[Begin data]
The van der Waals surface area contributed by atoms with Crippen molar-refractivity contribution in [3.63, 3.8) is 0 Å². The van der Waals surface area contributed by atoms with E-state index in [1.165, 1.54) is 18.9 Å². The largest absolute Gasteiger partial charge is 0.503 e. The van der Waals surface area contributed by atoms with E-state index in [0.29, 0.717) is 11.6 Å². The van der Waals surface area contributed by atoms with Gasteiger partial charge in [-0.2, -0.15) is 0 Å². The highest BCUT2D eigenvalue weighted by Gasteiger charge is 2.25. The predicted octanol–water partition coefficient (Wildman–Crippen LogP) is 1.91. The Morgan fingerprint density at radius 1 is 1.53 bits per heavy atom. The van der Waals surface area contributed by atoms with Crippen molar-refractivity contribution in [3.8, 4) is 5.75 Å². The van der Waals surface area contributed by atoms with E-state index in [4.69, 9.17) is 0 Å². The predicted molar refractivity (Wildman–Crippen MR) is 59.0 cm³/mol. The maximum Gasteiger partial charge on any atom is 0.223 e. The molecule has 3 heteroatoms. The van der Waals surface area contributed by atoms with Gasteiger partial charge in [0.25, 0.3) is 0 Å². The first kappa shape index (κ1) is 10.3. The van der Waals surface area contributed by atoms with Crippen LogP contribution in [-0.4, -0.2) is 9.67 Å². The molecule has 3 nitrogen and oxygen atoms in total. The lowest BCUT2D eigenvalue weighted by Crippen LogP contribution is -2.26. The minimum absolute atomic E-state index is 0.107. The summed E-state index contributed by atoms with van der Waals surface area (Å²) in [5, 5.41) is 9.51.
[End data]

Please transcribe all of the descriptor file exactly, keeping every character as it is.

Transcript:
The van der Waals surface area contributed by atoms with Crippen molar-refractivity contribution in [3.63, 3.8) is 0 Å². The van der Waals surface area contributed by atoms with E-state index in [1.165, 1.54) is 18.9 Å². The largest absolute Gasteiger partial charge is 0.503 e. The van der Waals surface area contributed by atoms with E-state index in [0.29, 0.717) is 11.6 Å². The van der Waals surface area contributed by atoms with Gasteiger partial charge in [-0.2, -0.15) is 0 Å². The highest BCUT2D eigenvalue weighted by Gasteiger charge is 2.25. The predicted octanol–water partition coefficient (Wildman–Crippen LogP) is 1.91. The Morgan fingerprint density at radius 1 is 1.53 bits per heavy atom. The van der Waals surface area contributed by atoms with Crippen molar-refractivity contribution in [3.8, 4) is 5.75 Å². The van der Waals surface area contributed by atoms with E-state index in [4.69, 9.17) is 0 Å². The predicted molar refractivity (Wildman–Crippen MR) is 59.0 cm³/mol. The maximum Gasteiger partial charge on any atom is 0.223 e. The molecule has 3 heteroatoms. The van der Waals surface area contributed by atoms with Gasteiger partial charge in [0.25, 0.3) is 0 Å². The first kappa shape index (κ1) is 10.3. The van der Waals surface area contributed by atoms with Crippen LogP contribution in [-0.4, -0.2) is 9.67 Å². The molecule has 3 nitrogen and oxygen atoms in total. The lowest BCUT2D eigenvalue weighted by Crippen LogP contribution is -2.26. The minimum absolute atomic E-state index is 0.107. The summed E-state index contributed by atoms with van der Waals surface area (Å²) in [5, 5.41) is 9.51.